The Taming of the Shrew is a particularly interesting play to perform from the Folio, because it contains scenes, stage directions, and other moments that have baffled different editors in different ways over the centuries, and their various solutions have occasionally aggregated into performance traditions with no basis in the Folio. ASC Co-Founder Dr. Ralph Alan Cohen’s excellent article on the subject, “Looking for Cousin Ferdinand”, details his experience first staging Shrew in the Blackfriars Playhouse using the Folio as performance text and discovering how the stage clarifies so many of the page’s issues. To illustrate how the Folio impacts performance today, I’d like to look at how one of those moments functions in our 2023 production.

The scene: Act 2, Scene 1. Kate and Petruchio have just met for the first time, and after a skirmish of wit, Petruchio concludes with the following speech:

SHREW – 2.1 Folio

Notice that halfway through the speech, we see a stage direction: Enter Baptista, Gremio, Tranio. Baptista is Kate’s father; Gremio and Tranio (disguised as Lucentio) are rival suitors for the hand of Kate’s sister, Bianca. Despite their reappearance, Petruchio keeps talking for another five lines, and does not acknowledge them verbally until he says “Here comes your father” three lines after they enter. Beginning with Alexander Pope in 1725, editors began to prioritize the “embedded stage direction” of Petruchio’s acknowledgement over the explicit stage direction set in the Folio text and move Baptista et al.’s entrance down so that it either follows Petruchio’s speech or (beginning with Capell in 1783) so that it follows Petruchio’s acknowledgement.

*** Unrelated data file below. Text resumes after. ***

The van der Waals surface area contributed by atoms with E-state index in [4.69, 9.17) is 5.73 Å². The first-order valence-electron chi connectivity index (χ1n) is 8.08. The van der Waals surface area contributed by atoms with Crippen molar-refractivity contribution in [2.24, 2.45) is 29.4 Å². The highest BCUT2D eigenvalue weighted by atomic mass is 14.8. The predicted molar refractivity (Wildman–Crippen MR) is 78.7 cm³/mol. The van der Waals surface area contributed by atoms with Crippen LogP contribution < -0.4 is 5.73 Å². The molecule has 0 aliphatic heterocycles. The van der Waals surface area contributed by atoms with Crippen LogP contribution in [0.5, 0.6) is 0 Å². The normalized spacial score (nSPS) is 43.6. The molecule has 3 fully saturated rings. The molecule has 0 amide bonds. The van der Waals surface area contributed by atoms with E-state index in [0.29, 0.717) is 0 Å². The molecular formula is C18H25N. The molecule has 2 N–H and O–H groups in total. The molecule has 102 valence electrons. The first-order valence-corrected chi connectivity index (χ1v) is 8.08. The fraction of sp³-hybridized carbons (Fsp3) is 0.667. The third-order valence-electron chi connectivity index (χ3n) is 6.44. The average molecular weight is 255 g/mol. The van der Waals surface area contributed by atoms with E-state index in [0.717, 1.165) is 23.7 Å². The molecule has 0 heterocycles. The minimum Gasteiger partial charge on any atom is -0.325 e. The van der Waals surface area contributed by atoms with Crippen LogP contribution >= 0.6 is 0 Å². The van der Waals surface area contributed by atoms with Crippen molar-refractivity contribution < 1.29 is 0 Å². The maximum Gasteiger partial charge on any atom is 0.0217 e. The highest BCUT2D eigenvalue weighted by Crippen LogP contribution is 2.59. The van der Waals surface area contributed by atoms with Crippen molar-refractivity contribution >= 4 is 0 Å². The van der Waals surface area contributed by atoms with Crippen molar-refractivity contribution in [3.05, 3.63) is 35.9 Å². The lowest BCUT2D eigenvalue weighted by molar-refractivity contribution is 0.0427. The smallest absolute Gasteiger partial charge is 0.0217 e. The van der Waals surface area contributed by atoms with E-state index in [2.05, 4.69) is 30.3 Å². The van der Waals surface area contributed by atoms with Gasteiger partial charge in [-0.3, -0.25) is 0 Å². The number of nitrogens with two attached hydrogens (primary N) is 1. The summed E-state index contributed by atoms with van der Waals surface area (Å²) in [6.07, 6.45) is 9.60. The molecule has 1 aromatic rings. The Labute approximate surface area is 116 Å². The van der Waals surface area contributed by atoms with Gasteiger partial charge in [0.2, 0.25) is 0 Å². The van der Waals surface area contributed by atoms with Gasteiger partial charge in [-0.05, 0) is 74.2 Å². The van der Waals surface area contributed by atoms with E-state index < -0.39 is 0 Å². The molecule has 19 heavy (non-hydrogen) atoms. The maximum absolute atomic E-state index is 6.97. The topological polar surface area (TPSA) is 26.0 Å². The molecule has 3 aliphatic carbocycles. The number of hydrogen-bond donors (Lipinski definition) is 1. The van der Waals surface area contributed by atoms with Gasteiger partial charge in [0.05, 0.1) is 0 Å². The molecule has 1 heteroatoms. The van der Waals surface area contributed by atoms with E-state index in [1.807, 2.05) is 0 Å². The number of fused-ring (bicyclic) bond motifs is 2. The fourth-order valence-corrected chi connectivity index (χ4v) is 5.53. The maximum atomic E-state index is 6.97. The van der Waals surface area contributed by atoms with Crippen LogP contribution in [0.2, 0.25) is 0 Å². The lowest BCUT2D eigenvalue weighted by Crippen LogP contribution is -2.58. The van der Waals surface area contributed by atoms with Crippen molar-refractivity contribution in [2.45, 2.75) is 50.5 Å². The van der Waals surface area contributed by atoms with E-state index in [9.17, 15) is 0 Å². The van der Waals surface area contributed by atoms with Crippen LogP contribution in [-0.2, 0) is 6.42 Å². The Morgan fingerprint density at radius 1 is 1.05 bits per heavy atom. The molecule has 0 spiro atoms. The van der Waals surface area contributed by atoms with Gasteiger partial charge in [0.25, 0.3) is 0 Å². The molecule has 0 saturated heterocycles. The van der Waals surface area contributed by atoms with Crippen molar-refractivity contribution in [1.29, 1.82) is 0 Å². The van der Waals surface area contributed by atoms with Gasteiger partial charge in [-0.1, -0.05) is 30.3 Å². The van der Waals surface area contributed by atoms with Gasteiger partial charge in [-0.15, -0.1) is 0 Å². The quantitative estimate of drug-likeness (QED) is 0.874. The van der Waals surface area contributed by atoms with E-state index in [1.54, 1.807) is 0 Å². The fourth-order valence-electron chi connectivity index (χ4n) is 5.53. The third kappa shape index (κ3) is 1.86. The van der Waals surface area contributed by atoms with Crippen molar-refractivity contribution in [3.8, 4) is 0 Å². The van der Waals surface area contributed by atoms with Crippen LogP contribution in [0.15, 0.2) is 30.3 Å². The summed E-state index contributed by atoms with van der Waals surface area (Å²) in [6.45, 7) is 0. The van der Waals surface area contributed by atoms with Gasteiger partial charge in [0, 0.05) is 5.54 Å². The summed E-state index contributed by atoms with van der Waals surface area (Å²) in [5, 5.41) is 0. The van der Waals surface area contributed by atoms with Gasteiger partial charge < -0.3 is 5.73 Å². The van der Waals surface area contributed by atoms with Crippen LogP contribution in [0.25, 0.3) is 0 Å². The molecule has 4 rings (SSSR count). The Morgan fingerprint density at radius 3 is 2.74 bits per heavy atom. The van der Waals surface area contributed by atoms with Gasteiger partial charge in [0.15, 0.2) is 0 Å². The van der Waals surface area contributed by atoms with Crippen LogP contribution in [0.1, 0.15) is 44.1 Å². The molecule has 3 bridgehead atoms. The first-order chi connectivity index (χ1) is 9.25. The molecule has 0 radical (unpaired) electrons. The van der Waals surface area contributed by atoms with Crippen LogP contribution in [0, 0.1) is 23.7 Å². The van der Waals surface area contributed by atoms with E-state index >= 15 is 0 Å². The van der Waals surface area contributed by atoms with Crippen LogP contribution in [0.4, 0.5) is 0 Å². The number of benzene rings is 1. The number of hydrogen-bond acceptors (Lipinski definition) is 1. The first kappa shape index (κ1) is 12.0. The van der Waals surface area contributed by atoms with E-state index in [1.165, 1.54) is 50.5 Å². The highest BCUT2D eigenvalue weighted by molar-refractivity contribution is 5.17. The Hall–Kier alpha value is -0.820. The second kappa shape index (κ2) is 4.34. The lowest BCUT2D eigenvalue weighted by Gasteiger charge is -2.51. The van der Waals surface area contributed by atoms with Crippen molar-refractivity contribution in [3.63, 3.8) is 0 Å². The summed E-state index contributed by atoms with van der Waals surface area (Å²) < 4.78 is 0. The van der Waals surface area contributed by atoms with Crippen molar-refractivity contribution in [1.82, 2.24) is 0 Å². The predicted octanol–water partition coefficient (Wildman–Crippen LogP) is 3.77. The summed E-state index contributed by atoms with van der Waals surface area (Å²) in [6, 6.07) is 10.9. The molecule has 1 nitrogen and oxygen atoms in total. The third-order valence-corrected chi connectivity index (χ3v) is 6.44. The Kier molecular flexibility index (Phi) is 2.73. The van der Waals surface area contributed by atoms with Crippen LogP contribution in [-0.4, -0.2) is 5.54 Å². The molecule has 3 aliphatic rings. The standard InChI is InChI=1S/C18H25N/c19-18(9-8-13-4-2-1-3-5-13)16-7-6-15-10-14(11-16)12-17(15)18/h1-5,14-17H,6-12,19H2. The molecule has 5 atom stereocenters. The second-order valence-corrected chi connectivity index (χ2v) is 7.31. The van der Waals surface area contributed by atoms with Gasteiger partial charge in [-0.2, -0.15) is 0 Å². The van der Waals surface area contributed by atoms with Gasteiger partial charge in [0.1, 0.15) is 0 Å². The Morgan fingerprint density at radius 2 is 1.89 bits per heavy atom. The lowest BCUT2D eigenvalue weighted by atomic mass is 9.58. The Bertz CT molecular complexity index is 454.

In paying close attention to the text of the Petruchio’s speech, Cohen found the language shifts significantly right where the Folio places the stage direction, and perhaps the lines that follow that shift are Petruchio performing for the benefit of Baptista and the other suitors rather than continuing to speak directly to Kate:

Such a reading, based on the [Folio] placement of the stage direction, has profound implications for the play. First, it strongly suggests the gamester in Petruchio by showing him in and out of his verbal disguise. Second, it throws into sharp contrast the theme of his undisguised and private voice (the deal is made, I will marry you, we are a good match, you are beautiful, I like you) with the theme of his disguised and public voice (I am your tamer, I want you to be like other wives). Third, it makes clear Petruchio’s willingness to be undisguised with Kate while he maintains his mask with her society and thus establishes his distance from them and their view of the “taming” – an attitude he will later make clear: “If she and I be pleas’d, what’s that to you?”, “Be madde and merry, or goe hang yourselues” (Cohen, 277).